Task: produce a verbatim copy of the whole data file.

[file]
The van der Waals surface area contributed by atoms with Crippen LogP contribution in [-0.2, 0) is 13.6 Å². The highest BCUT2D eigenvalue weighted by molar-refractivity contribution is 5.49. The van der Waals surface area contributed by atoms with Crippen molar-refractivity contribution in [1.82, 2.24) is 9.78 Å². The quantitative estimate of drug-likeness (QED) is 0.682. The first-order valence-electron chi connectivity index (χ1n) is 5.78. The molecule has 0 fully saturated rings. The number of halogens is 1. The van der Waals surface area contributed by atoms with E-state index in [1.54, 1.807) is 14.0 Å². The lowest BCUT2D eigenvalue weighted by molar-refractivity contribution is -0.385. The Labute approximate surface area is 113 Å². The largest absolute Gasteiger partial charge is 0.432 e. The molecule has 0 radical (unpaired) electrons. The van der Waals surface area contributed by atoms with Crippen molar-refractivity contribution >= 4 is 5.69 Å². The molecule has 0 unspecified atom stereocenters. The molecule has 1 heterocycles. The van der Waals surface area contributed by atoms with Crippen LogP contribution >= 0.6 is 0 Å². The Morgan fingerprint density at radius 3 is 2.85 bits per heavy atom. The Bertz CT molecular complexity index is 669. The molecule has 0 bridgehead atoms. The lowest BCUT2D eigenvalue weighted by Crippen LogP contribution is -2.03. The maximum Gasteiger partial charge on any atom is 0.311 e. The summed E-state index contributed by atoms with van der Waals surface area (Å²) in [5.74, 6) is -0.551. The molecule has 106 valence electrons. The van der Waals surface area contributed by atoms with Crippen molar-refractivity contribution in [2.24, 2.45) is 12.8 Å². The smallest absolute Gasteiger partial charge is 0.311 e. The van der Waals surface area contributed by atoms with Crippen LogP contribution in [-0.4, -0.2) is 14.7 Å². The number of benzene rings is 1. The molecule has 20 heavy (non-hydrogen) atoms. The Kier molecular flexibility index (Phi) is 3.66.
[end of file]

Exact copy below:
The van der Waals surface area contributed by atoms with Crippen LogP contribution in [-0.2, 0) is 13.6 Å². The highest BCUT2D eigenvalue weighted by molar-refractivity contribution is 5.49. The van der Waals surface area contributed by atoms with Crippen molar-refractivity contribution in [1.82, 2.24) is 9.78 Å². The quantitative estimate of drug-likeness (QED) is 0.682. The first-order valence-electron chi connectivity index (χ1n) is 5.78. The molecule has 0 fully saturated rings. The number of halogens is 1. The van der Waals surface area contributed by atoms with E-state index in [1.54, 1.807) is 14.0 Å². The lowest BCUT2D eigenvalue weighted by molar-refractivity contribution is -0.385. The Labute approximate surface area is 113 Å². The largest absolute Gasteiger partial charge is 0.432 e. The molecule has 0 radical (unpaired) electrons. The van der Waals surface area contributed by atoms with Crippen molar-refractivity contribution >= 4 is 5.69 Å². The molecule has 0 unspecified atom stereocenters. The molecule has 1 heterocycles. The van der Waals surface area contributed by atoms with Crippen LogP contribution >= 0.6 is 0 Å². The Morgan fingerprint density at radius 3 is 2.85 bits per heavy atom. The Bertz CT molecular complexity index is 669. The molecule has 0 bridgehead atoms. The lowest BCUT2D eigenvalue weighted by Crippen LogP contribution is -2.03. The maximum Gasteiger partial charge on any atom is 0.311 e. The summed E-state index contributed by atoms with van der Waals surface area (Å²) in [5.74, 6) is -0.551. The molecule has 106 valence electrons. The van der Waals surface area contributed by atoms with Crippen molar-refractivity contribution in [2.24, 2.45) is 12.8 Å². The smallest absolute Gasteiger partial charge is 0.311 e. The van der Waals surface area contributed by atoms with Crippen LogP contribution in [-0.4, -0.2) is 14.7 Å². The number of benzene rings is 1. The molecule has 20 heavy (non-hydrogen) atoms. The Kier molecular flexibility index (Phi) is 3.66.